- Kits and Plans
I have become enamored with the idea of building a suspension bridge. I am not exactly sure why, and I also need to finish my toothpick bridge. However, I have begun thinking about how I would go about it. A suspension bridge would be the most difficult challenge so far for me. I am thinking as far as the actual construction. I have begun researching the design principles behind suspension bridges, and they are pretty neat. I have decided to […]
The K Truss design was a variant from the Parker truss design. The Parker, in turn, came from the Pratt truss. The idea of the K truss is to break up the vertical members into smaller sections. This is because the vertical members are in compression. The shorter a member is, the more in can resist buckling from compression.
Lateral what, you ask? If you don’t know what this is, you aren’t alone. In fact, it took me quite a while to understand how important lateral bracing is to the success of a model bridge, especially when striving for high strength or efficiency. Definition of lateral bracing Lateral bracing is the term we use to refer to any pieces on a bridge that help keep the sides (trusses) from twisting. It also helps keep the top chords of the bridge from […]
No Longer Available I am always on the look out for good software to help design model bridges. My latest find, Dr. Software, is a series of programs that allow you to customize a design, put a load on it, and see what happens. Dr. Truss comes in 2D and 3D options. You can also get Dr. Beam, which allows you to word with a beam and not a truss. The pictures in this post are from Dr. Truss 2D. […]
An L-beam is more efficient than a square the same width. It is not going to hold as much, but it is going to be more efficient. An L-beam is also more efficient than a square with the same mass of wood. Of course, you have to count in the glue weight for an L-beam.Balsa, for some reason it seems, needs to be thick but low-density for pieces in compression. For tension, you have to worry about the face of […]
Today I found out what exactly a pony truss is. I had heard the term before, but never understood what it meant. In fact, it is quite simple. A pony truss is a truss bridge which allows traffic through the truss, but the top of the bridge is not joined together with cross braces. Example of a real pony truss bridge: Any truss bridge can be a pony truss. But not many are being made anymore, so chances are small […]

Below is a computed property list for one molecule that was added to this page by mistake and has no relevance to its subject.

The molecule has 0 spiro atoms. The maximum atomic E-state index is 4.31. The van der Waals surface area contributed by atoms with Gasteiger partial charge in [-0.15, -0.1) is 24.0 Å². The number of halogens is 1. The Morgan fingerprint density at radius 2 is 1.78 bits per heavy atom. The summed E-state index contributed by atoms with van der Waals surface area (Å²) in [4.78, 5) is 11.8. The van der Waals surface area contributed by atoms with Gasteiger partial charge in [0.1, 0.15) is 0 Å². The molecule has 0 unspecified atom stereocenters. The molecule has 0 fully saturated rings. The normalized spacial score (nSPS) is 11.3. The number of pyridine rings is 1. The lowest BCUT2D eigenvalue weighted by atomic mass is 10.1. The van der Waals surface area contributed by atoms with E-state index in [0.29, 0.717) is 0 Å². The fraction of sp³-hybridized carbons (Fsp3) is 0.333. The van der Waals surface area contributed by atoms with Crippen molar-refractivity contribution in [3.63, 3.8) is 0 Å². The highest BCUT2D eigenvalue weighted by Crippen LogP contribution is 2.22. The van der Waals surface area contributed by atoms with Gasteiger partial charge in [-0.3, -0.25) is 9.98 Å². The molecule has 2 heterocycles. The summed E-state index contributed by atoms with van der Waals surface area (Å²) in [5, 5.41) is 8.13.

The Pratt Truss was designed by Thomas and Caleb Pratt in 1844. It became popular for railway bridges because it was able to have long spans. The Pratt has many variations, most with their own unique name. For instance, the Baltimore, Pennsylvania, and the Parker are all based off the Pratt.
This is the first in reviving my question and answer posts. When I receive a well asked question, I will answer it and post some of the dialogue here.
These two questions are dealing with making an elevated bridge, very similar to the Science Olympiad challenge.
Objective: To build a boomilever with the greatest efficiency. There are two basic types of boomilevers. First is the tension boomilever, where the tension chord is longer than the compression chord. Second there is the compression boomilever, which is the opposite of the tension. It is generally accepted that the tension…
Question: What’s your take on the new scoring. Do you think the bridge should just aim at holding 15 kg… or try to build one that’s lighter and hold less possibly getting a higher efficiency score? I used to think that you should go lighter, holding less. But now I think that you should aim at holding the 15, but no worries if it doesn’t. That rule gives a lot more freedom to builders, and now they can go lighter […]